What is aquaculture?

Aquaculture is farming done in water. People have been farming this way for thousands of years. Around the world, farmers grow aquatic crops such as clams and oysters, shrimp, kelp, and dozens of species of fish. In Michigan, seafood farmers raise crops such as trout, salmon, tilapia, bass, yellow perch, minnows, lake whitefish, shrimp, and more.

Aquaculture has grown tremendously on a global scale in recent decades and now meets nearly half the world’s seafood demand. Projections indicate this demand will continue to grow. Michigan has the potential to support a vibrant aquaculture industry, given the state’s abundant freshwater, affordable real estate, room for new economic growth opportunities, and existing expertise in fisheries and food processing. However, aquaculture in Michigan and elsewhere in the U.S. has been challenged by concerns over water pollution, fish disease, unintended introduction of non-native species, and effects on wild species.

Why farm fish and other aquatic creatures?

Fish can be farmed as bait, raised as pets, stocked (released into lakes, rivers, and streams to boost wild populations, or grown in classrooms for educational purposes. In Michigan, most aquaculture operations raise fish for stocking. Other reasons for aquaculture include:

  • Food: Seafood can be a healthy source of protein, vitamins, and minerals.
  • Demand: In the next 20 years, global demand for seafood is expected to rise.
  • Sustainability: Farming seafood can take pressure off dwindling wild populations.
  • Efficiency: Fish and other underwater crops need less space, food, and energy than traditional livestock crops.

What do aquaculture facilities look like?

Globally, farmers raise aquatic crops in lakes, streams, or oceans. Others move their operations into ponds, tanks, or pools, some of which can be located indoors. No matter what the design, every aquaculture farm needs to have food coming in, waste going out, and a way to maintain healthy oxygen levels in the water. Aquaculture farms usually fit into one of these categories:

  • Raceways: Rectangular channels with a steady flow of water from springs, wells, or nearby streams.
  • Ponds: Pools that may be drained or divided so farmers can easily harvest their crops.
  • Recirculating: Tanks or pools, often indoors, with a water supply that’s filtered, reused, and also replaced.
  • Net pens: Outdoor cages placed in bodies of water where fish are raised. In Michigan, commercial net-pen aquaculture is currently not permitted in the Great Lakes.

Why farm fish in Michigan?

About 90 percent of seafood sold in the U.S. is imported from other countries. Even in Michigan, about 95 percent of seafood is imported. Farming fish here could have some benefits:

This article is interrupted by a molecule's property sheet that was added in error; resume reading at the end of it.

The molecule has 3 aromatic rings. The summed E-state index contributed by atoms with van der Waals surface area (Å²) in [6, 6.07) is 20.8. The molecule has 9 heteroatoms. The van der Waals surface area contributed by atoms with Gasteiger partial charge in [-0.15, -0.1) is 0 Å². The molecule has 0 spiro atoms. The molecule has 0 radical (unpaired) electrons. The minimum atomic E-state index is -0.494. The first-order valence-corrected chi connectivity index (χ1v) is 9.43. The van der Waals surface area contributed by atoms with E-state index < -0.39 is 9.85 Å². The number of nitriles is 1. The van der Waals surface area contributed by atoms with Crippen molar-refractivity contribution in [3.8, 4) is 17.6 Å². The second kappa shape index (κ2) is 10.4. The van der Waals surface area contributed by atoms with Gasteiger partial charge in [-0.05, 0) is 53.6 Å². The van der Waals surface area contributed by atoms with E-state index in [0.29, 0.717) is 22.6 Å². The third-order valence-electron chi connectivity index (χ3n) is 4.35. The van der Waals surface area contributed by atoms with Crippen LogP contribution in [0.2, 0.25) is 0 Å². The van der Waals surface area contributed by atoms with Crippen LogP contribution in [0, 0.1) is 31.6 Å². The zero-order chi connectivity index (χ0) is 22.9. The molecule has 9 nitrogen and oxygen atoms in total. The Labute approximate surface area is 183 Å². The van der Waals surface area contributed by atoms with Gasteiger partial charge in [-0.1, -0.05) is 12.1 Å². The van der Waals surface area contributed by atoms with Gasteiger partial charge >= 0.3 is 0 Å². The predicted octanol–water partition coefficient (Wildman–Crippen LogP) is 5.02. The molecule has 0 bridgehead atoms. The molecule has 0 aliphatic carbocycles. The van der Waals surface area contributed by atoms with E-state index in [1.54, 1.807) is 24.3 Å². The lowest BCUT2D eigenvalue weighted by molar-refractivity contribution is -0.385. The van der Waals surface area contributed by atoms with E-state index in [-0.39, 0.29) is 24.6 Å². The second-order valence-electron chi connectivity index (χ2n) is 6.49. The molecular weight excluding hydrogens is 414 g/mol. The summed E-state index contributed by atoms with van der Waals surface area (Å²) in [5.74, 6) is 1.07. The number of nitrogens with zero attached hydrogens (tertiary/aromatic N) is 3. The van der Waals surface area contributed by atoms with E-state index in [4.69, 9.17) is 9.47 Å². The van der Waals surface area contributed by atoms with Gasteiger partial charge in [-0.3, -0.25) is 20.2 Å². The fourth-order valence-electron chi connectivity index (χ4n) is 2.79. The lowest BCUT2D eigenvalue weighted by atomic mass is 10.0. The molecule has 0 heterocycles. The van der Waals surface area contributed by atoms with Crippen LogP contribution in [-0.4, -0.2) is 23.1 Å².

• Farmed fish can complement products from commercial fisheries.
  • More money stays with local Michigan producers, markets, and communities.
  • Seafood products must meet strict regulations for safety, farm design, and labeling.
  • Shorter supply chains deliver fresher fish to markets and kitchens.
  • Farms stock species approved by Michigan regulators. Local zoning determines where farms can be located.
  • Consumers know exactly where their products are coming from — and might even be able to visit the farm in person.

What are some potential drawbacks to farming fish in Michigan?

Aquaculture is a sensitive issue for many in Michigan. Without careful regulation and oversight, aquaculture operations could pose the following issues:

  • Overcrowded tanks and ponds can put some farmed fish at higher risk of injury and disease.
  • Farms that don’t meet state regulations could put too many nutrients back into the environment, causing problems like algal blooms.
  • Diseases can move between wild and farmed fish, though most farms stock certified disease-free fish.
  • Farms can be very expensive to start up and may take a long time to become profitable.

Government-run hatcheries

Hatcheries play an important role in Great Lakes fisheries management. The goal of government-run hatchery programs is to release — or stock — fish into the environment with the intent of rehabilitating or augmenting fish populations. In 2016, approximately 30 federal, state, tribal, and provincial agency-run hatcheries contributed nearly 32 million fish stocked into Great Lakes waters.

Some native species, such as lake trout or lake sturgeon, may be reared and stocked for the purpose of restoring and rehabilitating native species populations. Other species, such as salmon or steelhead, may be stocked to enhance populations of fish highly sought by anglers.

As reported by the U.S. Department of Agriculture’s 2012 Aquaculture Census, there are nearly 340 aquaculture operations across eight Great Lakes states. In the U.S., 66 aquaculture operations reported sales specifically related to baitfish, a valuable product for many Great Lakes anglers.

The only cage culture operations in the Great Lakes — where fish are grown in cages in an open body of water — are found in Georgian Bay and the North Channel, in the Canadian waters of Lake Huron, where more than 9.5 million pounds of rainbow trout were produced in 2016.